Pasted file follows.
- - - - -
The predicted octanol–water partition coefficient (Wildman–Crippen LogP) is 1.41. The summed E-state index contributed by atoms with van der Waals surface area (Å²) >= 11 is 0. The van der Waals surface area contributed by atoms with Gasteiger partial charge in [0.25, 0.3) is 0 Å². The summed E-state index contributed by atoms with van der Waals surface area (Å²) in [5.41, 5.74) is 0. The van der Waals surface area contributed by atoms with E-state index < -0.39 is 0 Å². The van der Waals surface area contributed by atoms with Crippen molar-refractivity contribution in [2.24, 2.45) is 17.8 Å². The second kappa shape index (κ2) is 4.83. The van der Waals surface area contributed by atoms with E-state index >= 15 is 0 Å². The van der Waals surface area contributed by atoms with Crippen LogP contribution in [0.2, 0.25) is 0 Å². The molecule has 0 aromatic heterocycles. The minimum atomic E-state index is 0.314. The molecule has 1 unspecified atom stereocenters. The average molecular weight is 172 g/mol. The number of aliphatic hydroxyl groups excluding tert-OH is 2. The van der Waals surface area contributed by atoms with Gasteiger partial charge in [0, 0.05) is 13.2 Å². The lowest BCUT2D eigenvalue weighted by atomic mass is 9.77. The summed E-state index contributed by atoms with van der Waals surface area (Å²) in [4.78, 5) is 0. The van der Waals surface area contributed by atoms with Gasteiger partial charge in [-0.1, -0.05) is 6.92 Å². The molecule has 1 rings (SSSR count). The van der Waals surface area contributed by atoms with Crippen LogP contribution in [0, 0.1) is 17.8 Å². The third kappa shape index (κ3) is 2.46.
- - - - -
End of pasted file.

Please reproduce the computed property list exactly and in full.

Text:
The predicted octanol–water partition coefficient (Wildman–Crippen LogP) is 1.41. The summed E-state index contributed by atoms with van der Waals surface area (Å²) >= 11 is 0. The van der Waals surface area contributed by atoms with Gasteiger partial charge in [0.25, 0.3) is 0 Å². The summed E-state index contributed by atoms with van der Waals surface area (Å²) in [5.41, 5.74) is 0. The van der Waals surface area contributed by atoms with E-state index < -0.39 is 0 Å². The van der Waals surface area contributed by atoms with Crippen molar-refractivity contribution in [2.24, 2.45) is 17.8 Å². The second kappa shape index (κ2) is 4.83. The van der Waals surface area contributed by atoms with E-state index >= 15 is 0 Å². The van der Waals surface area contributed by atoms with Crippen LogP contribution in [0.2, 0.25) is 0 Å². The molecule has 0 aromatic heterocycles. The minimum atomic E-state index is 0.314. The molecule has 1 unspecified atom stereocenters. The average molecular weight is 172 g/mol. The number of aliphatic hydroxyl groups excluding tert-OH is 2. The van der Waals surface area contributed by atoms with Gasteiger partial charge in [0, 0.05) is 13.2 Å². The lowest BCUT2D eigenvalue weighted by atomic mass is 9.77. The summed E-state index contributed by atoms with van der Waals surface area (Å²) in [4.78, 5) is 0. The van der Waals surface area contributed by atoms with Gasteiger partial charge in [-0.1, -0.05) is 6.92 Å². The molecule has 1 rings (SSSR count). The van der Waals surface area contributed by atoms with Crippen LogP contribution in [0, 0.1) is 17.8 Å². The third kappa shape index (κ3) is 2.46.